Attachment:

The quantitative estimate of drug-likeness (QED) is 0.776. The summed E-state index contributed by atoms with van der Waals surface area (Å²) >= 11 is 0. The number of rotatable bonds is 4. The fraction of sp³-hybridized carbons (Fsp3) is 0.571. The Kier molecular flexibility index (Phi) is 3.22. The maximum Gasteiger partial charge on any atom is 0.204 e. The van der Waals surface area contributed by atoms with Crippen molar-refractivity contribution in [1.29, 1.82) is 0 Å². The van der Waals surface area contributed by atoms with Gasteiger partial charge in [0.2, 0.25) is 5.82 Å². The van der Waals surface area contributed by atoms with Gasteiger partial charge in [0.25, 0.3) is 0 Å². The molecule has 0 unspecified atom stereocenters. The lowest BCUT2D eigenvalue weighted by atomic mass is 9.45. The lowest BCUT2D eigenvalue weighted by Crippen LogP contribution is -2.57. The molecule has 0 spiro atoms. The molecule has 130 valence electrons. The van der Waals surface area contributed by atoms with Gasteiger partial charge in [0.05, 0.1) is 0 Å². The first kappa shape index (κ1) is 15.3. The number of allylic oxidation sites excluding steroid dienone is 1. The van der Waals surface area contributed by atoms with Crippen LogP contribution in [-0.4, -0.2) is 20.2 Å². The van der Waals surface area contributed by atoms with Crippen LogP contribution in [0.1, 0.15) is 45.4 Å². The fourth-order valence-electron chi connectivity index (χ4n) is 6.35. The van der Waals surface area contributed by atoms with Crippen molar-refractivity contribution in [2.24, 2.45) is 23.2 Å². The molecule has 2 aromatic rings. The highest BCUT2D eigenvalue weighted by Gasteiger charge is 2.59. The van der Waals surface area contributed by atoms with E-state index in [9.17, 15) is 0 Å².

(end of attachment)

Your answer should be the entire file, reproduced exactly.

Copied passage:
The quantitative estimate of drug-likeness (QED) is 0.776. The summed E-state index contributed by atoms with van der Waals surface area (Å²) >= 11 is 0. The number of rotatable bonds is 4. The fraction of sp³-hybridized carbons (Fsp3) is 0.571. The Kier molecular flexibility index (Phi) is 3.22. The maximum Gasteiger partial charge on any atom is 0.204 e. The van der Waals surface area contributed by atoms with Crippen molar-refractivity contribution in [1.29, 1.82) is 0 Å². The van der Waals surface area contributed by atoms with Gasteiger partial charge in [0.2, 0.25) is 5.82 Å². The van der Waals surface area contributed by atoms with Gasteiger partial charge in [0.25, 0.3) is 0 Å². The molecule has 0 unspecified atom stereocenters. The lowest BCUT2D eigenvalue weighted by atomic mass is 9.45. The lowest BCUT2D eigenvalue weighted by Crippen LogP contribution is -2.57. The molecule has 0 spiro atoms. The molecule has 130 valence electrons. The van der Waals surface area contributed by atoms with Gasteiger partial charge in [0.05, 0.1) is 0 Å². The first kappa shape index (κ1) is 15.3. The number of allylic oxidation sites excluding steroid dienone is 1. The van der Waals surface area contributed by atoms with Crippen LogP contribution in [-0.4, -0.2) is 20.2 Å². The van der Waals surface area contributed by atoms with Crippen LogP contribution in [0.1, 0.15) is 45.4 Å². The fourth-order valence-electron chi connectivity index (χ4n) is 6.35. The van der Waals surface area contributed by atoms with Crippen molar-refractivity contribution in [2.24, 2.45) is 23.2 Å². The molecule has 2 aromatic rings. The highest BCUT2D eigenvalue weighted by Gasteiger charge is 2.59. The van der Waals surface area contributed by atoms with E-state index in [9.17, 15) is 0 Å².